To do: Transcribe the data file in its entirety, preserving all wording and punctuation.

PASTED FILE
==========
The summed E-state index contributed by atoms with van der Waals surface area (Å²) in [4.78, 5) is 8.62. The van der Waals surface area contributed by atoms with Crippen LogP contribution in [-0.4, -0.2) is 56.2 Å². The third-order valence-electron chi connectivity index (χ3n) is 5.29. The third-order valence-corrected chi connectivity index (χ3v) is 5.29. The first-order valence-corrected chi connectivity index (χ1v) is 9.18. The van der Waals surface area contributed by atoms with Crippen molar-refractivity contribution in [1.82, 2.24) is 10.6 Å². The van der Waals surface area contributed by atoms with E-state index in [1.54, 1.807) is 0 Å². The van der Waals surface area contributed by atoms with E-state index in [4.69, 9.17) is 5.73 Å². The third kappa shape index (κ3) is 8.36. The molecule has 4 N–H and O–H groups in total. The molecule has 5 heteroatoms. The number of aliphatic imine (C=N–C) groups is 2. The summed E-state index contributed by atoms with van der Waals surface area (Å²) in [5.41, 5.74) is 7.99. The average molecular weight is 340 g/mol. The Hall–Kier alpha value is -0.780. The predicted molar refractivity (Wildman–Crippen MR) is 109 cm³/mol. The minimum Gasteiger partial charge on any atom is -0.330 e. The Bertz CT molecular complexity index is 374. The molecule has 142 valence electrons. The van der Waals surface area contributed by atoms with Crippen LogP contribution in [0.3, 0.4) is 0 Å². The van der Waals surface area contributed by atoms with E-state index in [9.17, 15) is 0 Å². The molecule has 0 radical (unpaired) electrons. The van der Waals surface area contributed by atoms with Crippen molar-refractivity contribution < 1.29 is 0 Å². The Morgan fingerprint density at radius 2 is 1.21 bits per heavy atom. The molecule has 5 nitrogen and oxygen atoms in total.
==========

The summed E-state index contributed by atoms with van der Waals surface area (Å²) in [4.78, 5) is 8.62. The van der Waals surface area contributed by atoms with Crippen LogP contribution in [-0.4, -0.2) is 56.2 Å². The third-order valence-electron chi connectivity index (χ3n) is 5.29. The third-order valence-corrected chi connectivity index (χ3v) is 5.29. The first-order valence-corrected chi connectivity index (χ1v) is 9.18. The van der Waals surface area contributed by atoms with Crippen molar-refractivity contribution in [1.82, 2.24) is 10.6 Å². The van der Waals surface area contributed by atoms with E-state index in [1.54, 1.807) is 0 Å². The van der Waals surface area contributed by atoms with E-state index in [4.69, 9.17) is 5.73 Å². The third kappa shape index (κ3) is 8.36. The molecule has 4 N–H and O–H groups in total. The molecule has 5 heteroatoms. The number of aliphatic imine (C=N–C) groups is 2. The summed E-state index contributed by atoms with van der Waals surface area (Å²) in [5.41, 5.74) is 7.99. The average molecular weight is 340 g/mol. The Hall–Kier alpha value is -0.780. The predicted molar refractivity (Wildman–Crippen MR) is 109 cm³/mol. The minimum Gasteiger partial charge on any atom is -0.330 e. The Bertz CT molecular complexity index is 374. The molecule has 142 valence electrons. The van der Waals surface area contributed by atoms with Crippen LogP contribution in [0.3, 0.4) is 0 Å². The van der Waals surface area contributed by atoms with E-state index in [9.17, 15) is 0 Å². The molecule has 0 radical (unpaired) electrons. The van der Waals surface area contributed by atoms with Crippen molar-refractivity contribution < 1.29 is 0 Å². The Morgan fingerprint density at radius 2 is 1.21 bits per heavy atom. The molecule has 5 nitrogen and oxygen atoms in total.